Anthony L. Brueckner (1990). Scepticism About Knowledge of Content. Mind 99 (395):447-51.
    Focuses on the arguments that show the externalism of mental content. Discussion on the principle of knowledge identification; Account of basic self-knowledge; Interpretations of sentence content; Skepticism of knowledge content.
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  27.  83 DLs
    Anthony Brueckner (2005). Knowledge, Evidence, and Skepticism According to Williamson. [REVIEW] Philosophy and Phenomenological Research 70 (2):436–443.
  28.  82 DLs
    Anthony Brueckner (1994). The Structure of the Skeptical Argument. Philosophy and Phenomenological Research 54 (4):827-835.
    Much has been written about epistemological skepticism in the last ten or so years, but there remain some unanswered questions concerning the structure of what has become the canonical Cartesian skeptical argument. In this paper, I would like to take a closer look at this structure in order to determine just which epistemic principles are required by the argument.
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  29.  79 DLs
    Anthony Brueckner & Christopher T. Buford (2009). Bootstrapping and Knowledge of Reliability. Philosophical Studies 145 (3):407–412.
    This is a critical discussion of a paper on the problem of bootstrapping by Jose Zalabardo.
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  30.  78 DLs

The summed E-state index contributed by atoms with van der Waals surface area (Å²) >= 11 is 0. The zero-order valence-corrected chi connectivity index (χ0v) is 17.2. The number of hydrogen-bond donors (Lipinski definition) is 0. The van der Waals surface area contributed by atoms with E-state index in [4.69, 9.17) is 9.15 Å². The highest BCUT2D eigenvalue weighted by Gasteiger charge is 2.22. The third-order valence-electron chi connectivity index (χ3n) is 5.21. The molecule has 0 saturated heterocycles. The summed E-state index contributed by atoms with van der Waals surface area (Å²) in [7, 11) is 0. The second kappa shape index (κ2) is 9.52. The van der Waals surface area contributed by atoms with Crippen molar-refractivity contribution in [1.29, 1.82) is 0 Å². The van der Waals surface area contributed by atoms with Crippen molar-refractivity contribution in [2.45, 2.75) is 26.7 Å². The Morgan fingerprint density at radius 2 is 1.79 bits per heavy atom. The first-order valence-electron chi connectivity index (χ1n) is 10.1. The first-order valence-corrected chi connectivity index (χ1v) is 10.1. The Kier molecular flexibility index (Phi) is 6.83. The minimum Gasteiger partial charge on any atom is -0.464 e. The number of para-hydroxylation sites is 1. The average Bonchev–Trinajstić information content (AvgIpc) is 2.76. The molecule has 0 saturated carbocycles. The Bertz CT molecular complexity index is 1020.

Anthony Brueckner (2010). Essays on Skepticism. Oxford University Press.
    The guiding questions of this volume are: Can we have knowledge of the external world of things outside our minds?
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  31.  77 DLs
    Anthony L. Brueckner (1992). What an Anti-Individualist Knows A Priori. Analysis 52 (2):111-18.
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  32.  75 DLs
    Anthony Brueckner (2002). Williamson on the Primeness of Knowing. Analysis 62 (275):197–202.
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  33.  74 DLs
    Anthony L. Brueckner (2003). Self-Knowledge Via Inner Observation of External Objects? Australasian Journal of Philosophy 81 (1):118-122.
    Harold Langsam has recently presented a novel observational account of self-knowledge. I critically discuss this account and argue that it fails to provide a uniform understanding of how we are able to know the contents of our own thoughts.
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  34.  72 DLs
    Anthony Brueckner & Christopher T. Buford (2009). Contextualism, SSI and the Factivity Problem. Analysis 69 (3):431-438.
    There is an apparent problem stemming from the factivity of knowledge that seems to afflict both contextualism and subject-sensitive invariantism . 1 In this article, we will first explain how the problem arises for each theory, and then we will propose a uniform resolution.1. The factivity problem for contextualismLet K t stands for X knows _ at t. Let h stand for S has hands. According to contextualism, ‘K t’ is true as uttered in some ordinary conversational contexts. Let O (...)
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  35.  72 DLs
    John Martin Fischer & Anthony Brueckner (2013). The Evil of Death and the Lucretian Symmetry: A Reply to Feldman. Philosophical Studies 163 (3):783-789.